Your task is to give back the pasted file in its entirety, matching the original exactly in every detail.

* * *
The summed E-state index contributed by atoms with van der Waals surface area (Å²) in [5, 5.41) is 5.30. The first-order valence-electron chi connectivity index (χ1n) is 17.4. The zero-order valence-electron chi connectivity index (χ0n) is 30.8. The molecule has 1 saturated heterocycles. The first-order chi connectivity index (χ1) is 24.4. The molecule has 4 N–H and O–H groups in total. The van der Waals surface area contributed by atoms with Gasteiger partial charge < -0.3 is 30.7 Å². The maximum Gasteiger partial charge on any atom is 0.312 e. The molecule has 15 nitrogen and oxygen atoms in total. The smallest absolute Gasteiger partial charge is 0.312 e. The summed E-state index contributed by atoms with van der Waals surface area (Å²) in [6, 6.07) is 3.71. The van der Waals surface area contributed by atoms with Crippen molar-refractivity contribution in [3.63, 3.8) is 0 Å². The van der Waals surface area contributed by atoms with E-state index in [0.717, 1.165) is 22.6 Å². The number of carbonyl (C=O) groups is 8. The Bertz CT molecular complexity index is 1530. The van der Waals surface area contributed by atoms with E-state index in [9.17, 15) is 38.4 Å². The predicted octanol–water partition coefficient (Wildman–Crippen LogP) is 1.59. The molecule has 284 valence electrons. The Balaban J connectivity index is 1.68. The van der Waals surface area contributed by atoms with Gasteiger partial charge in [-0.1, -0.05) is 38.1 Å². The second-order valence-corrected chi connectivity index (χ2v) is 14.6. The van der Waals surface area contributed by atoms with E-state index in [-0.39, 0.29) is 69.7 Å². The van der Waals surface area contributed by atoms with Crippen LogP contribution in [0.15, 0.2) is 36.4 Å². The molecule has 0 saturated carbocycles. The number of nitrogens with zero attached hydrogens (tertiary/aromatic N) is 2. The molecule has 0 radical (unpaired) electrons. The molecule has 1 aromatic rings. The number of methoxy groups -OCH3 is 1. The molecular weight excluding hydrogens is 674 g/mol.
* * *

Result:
The summed E-state index contributed by atoms with van der Waals surface area (Å²) in [5, 5.41) is 5.30. The first-order valence-electron chi connectivity index (χ1n) is 17.4. The zero-order valence-electron chi connectivity index (χ0n) is 30.8. The molecule has 1 saturated heterocycles. The first-order chi connectivity index (χ1) is 24.4. The molecule has 4 N–H and O–H groups in total. The van der Waals surface area contributed by atoms with Gasteiger partial charge < -0.3 is 30.7 Å². The maximum Gasteiger partial charge on any atom is 0.312 e. The molecule has 15 nitrogen and oxygen atoms in total. The smallest absolute Gasteiger partial charge is 0.312 e. The summed E-state index contributed by atoms with van der Waals surface area (Å²) in [6, 6.07) is 3.71. The van der Waals surface area contributed by atoms with Crippen molar-refractivity contribution in [3.63, 3.8) is 0 Å². The van der Waals surface area contributed by atoms with E-state index in [0.717, 1.165) is 22.6 Å². The number of carbonyl (C=O) groups is 8. The Bertz CT molecular complexity index is 1530. The van der Waals surface area contributed by atoms with E-state index in [9.17, 15) is 38.4 Å². The predicted octanol–water partition coefficient (Wildman–Crippen LogP) is 1.59. The molecule has 284 valence electrons. The Balaban J connectivity index is 1.68. The van der Waals surface area contributed by atoms with Gasteiger partial charge in [-0.1, -0.05) is 38.1 Å². The second-order valence-corrected chi connectivity index (χ2v) is 14.6. The van der Waals surface area contributed by atoms with E-state index in [-0.39, 0.29) is 69.7 Å². The van der Waals surface area contributed by atoms with Crippen LogP contribution in [0.15, 0.2) is 36.4 Å². The molecule has 0 saturated carbocycles. The number of nitrogens with zero attached hydrogens (tertiary/aromatic N) is 2. The molecule has 0 radical (unpaired) electrons. The molecule has 1 aromatic rings. The number of methoxy groups -OCH3 is 1. The molecular weight excluding hydrogens is 674 g/mol.